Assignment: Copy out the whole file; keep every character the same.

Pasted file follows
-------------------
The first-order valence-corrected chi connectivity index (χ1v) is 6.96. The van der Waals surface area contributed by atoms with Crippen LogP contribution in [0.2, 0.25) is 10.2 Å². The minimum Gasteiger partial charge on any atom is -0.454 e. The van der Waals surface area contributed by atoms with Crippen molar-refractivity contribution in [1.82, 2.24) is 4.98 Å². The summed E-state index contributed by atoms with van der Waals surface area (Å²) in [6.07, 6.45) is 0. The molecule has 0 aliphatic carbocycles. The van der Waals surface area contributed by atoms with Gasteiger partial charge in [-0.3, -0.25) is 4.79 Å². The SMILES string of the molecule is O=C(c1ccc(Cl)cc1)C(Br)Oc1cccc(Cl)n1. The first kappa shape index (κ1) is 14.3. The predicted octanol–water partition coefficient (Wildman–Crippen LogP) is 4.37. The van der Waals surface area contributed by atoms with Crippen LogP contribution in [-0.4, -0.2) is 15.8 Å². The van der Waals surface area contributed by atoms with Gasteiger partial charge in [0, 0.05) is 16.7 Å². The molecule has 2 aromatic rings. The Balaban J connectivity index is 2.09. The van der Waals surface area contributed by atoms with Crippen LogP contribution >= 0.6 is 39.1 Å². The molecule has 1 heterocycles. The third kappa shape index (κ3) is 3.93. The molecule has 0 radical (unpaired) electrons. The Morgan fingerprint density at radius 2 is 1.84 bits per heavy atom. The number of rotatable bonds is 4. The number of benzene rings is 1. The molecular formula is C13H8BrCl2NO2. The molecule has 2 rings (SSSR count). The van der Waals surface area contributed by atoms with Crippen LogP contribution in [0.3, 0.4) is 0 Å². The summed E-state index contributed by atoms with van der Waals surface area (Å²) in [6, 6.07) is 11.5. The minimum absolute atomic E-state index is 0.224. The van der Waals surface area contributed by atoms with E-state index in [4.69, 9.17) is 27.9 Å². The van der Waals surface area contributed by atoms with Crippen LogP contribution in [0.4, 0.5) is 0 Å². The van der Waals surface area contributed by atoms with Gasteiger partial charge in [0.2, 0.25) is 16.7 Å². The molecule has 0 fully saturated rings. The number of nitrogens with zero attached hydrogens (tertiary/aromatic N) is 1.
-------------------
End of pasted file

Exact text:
The first-order valence-corrected chi connectivity index (χ1v) is 6.96. The van der Waals surface area contributed by atoms with Crippen LogP contribution in [0.2, 0.25) is 10.2 Å². The minimum Gasteiger partial charge on any atom is -0.454 e. The van der Waals surface area contributed by atoms with Crippen molar-refractivity contribution in [1.82, 2.24) is 4.98 Å². The summed E-state index contributed by atoms with van der Waals surface area (Å²) in [6.07, 6.45) is 0. The molecule has 0 aliphatic carbocycles. The van der Waals surface area contributed by atoms with Gasteiger partial charge in [-0.3, -0.25) is 4.79 Å². The SMILES string of the molecule is O=C(c1ccc(Cl)cc1)C(Br)Oc1cccc(Cl)n1. The first kappa shape index (κ1) is 14.3. The predicted octanol–water partition coefficient (Wildman–Crippen LogP) is 4.37. The van der Waals surface area contributed by atoms with Crippen LogP contribution in [-0.4, -0.2) is 15.8 Å². The van der Waals surface area contributed by atoms with Gasteiger partial charge in [0, 0.05) is 16.7 Å². The molecule has 2 aromatic rings. The Balaban J connectivity index is 2.09. The van der Waals surface area contributed by atoms with Crippen LogP contribution >= 0.6 is 39.1 Å². The molecule has 1 heterocycles. The third kappa shape index (κ3) is 3.93. The molecule has 0 radical (unpaired) electrons. The Morgan fingerprint density at radius 2 is 1.84 bits per heavy atom. The number of rotatable bonds is 4. The number of benzene rings is 1. The molecular formula is C13H8BrCl2NO2. The molecule has 2 rings (SSSR count). The van der Waals surface area contributed by atoms with Crippen LogP contribution in [0.3, 0.4) is 0 Å². The summed E-state index contributed by atoms with van der Waals surface area (Å²) in [6, 6.07) is 11.5. The minimum absolute atomic E-state index is 0.224. The van der Waals surface area contributed by atoms with E-state index in [4.69, 9.17) is 27.9 Å². The van der Waals surface area contributed by atoms with Crippen LogP contribution in [0.4, 0.5) is 0 Å². The van der Waals surface area contributed by atoms with Gasteiger partial charge in [0.2, 0.25) is 16.7 Å². The molecule has 0 fully saturated rings. The number of nitrogens with zero attached hydrogens (tertiary/aromatic N) is 1.